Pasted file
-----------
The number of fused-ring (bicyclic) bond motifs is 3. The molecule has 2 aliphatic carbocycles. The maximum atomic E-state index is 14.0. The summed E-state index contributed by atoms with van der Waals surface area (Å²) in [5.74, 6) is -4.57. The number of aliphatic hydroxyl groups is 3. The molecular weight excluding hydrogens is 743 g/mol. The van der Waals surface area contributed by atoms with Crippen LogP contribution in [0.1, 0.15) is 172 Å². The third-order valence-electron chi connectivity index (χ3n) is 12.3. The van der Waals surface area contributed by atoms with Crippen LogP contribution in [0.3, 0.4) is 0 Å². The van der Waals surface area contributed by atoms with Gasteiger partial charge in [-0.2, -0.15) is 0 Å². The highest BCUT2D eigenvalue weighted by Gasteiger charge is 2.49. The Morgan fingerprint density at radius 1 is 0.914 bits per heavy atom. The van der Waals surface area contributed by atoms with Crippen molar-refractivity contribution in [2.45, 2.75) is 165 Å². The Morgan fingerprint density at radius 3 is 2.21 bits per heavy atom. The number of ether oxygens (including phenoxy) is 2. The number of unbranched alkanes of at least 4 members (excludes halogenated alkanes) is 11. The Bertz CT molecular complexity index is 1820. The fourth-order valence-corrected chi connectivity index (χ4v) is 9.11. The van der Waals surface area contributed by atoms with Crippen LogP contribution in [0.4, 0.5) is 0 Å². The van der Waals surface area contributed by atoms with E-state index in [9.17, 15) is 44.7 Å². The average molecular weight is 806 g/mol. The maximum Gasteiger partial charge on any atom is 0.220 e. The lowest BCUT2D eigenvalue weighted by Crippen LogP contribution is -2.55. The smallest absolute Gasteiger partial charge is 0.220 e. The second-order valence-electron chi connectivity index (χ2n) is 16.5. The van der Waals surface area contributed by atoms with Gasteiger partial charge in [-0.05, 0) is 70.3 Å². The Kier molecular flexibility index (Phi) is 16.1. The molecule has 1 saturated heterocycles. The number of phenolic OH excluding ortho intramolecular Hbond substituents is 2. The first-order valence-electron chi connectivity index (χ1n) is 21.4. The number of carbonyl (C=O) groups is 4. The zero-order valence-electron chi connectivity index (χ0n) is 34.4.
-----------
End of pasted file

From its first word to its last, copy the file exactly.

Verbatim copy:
The number of fused-ring (bicyclic) bond motifs is 3. The molecule has 2 aliphatic carbocycles. The maximum atomic E-state index is 14.0. The summed E-state index contributed by atoms with van der Waals surface area (Å²) in [5.74, 6) is -4.57. The number of aliphatic hydroxyl groups is 3. The molecular weight excluding hydrogens is 743 g/mol. The van der Waals surface area contributed by atoms with Crippen LogP contribution in [0.1, 0.15) is 172 Å². The third-order valence-electron chi connectivity index (χ3n) is 12.3. The van der Waals surface area contributed by atoms with Crippen LogP contribution in [0.3, 0.4) is 0 Å². The van der Waals surface area contributed by atoms with Gasteiger partial charge in [-0.2, -0.15) is 0 Å². The highest BCUT2D eigenvalue weighted by Gasteiger charge is 2.49. The Morgan fingerprint density at radius 1 is 0.914 bits per heavy atom. The van der Waals surface area contributed by atoms with Crippen molar-refractivity contribution in [2.45, 2.75) is 165 Å². The Morgan fingerprint density at radius 3 is 2.21 bits per heavy atom. The number of ether oxygens (including phenoxy) is 2. The number of unbranched alkanes of at least 4 members (excludes halogenated alkanes) is 11. The Bertz CT molecular complexity index is 1820. The fourth-order valence-corrected chi connectivity index (χ4v) is 9.11. The van der Waals surface area contributed by atoms with Crippen LogP contribution in [0.4, 0.5) is 0 Å². The van der Waals surface area contributed by atoms with E-state index in [9.17, 15) is 44.7 Å². The average molecular weight is 806 g/mol. The maximum Gasteiger partial charge on any atom is 0.220 e. The lowest BCUT2D eigenvalue weighted by Crippen LogP contribution is -2.55. The smallest absolute Gasteiger partial charge is 0.220 e. The second-order valence-electron chi connectivity index (χ2n) is 16.5. The van der Waals surface area contributed by atoms with Gasteiger partial charge in [-0.05, 0) is 70.3 Å². The Kier molecular flexibility index (Phi) is 16.1. The molecule has 1 saturated heterocycles. The number of phenolic OH excluding ortho intramolecular Hbond substituents is 2. The first-order valence-electron chi connectivity index (χ1n) is 21.4. The number of carbonyl (C=O) groups is 4. The zero-order valence-electron chi connectivity index (χ0n) is 34.4.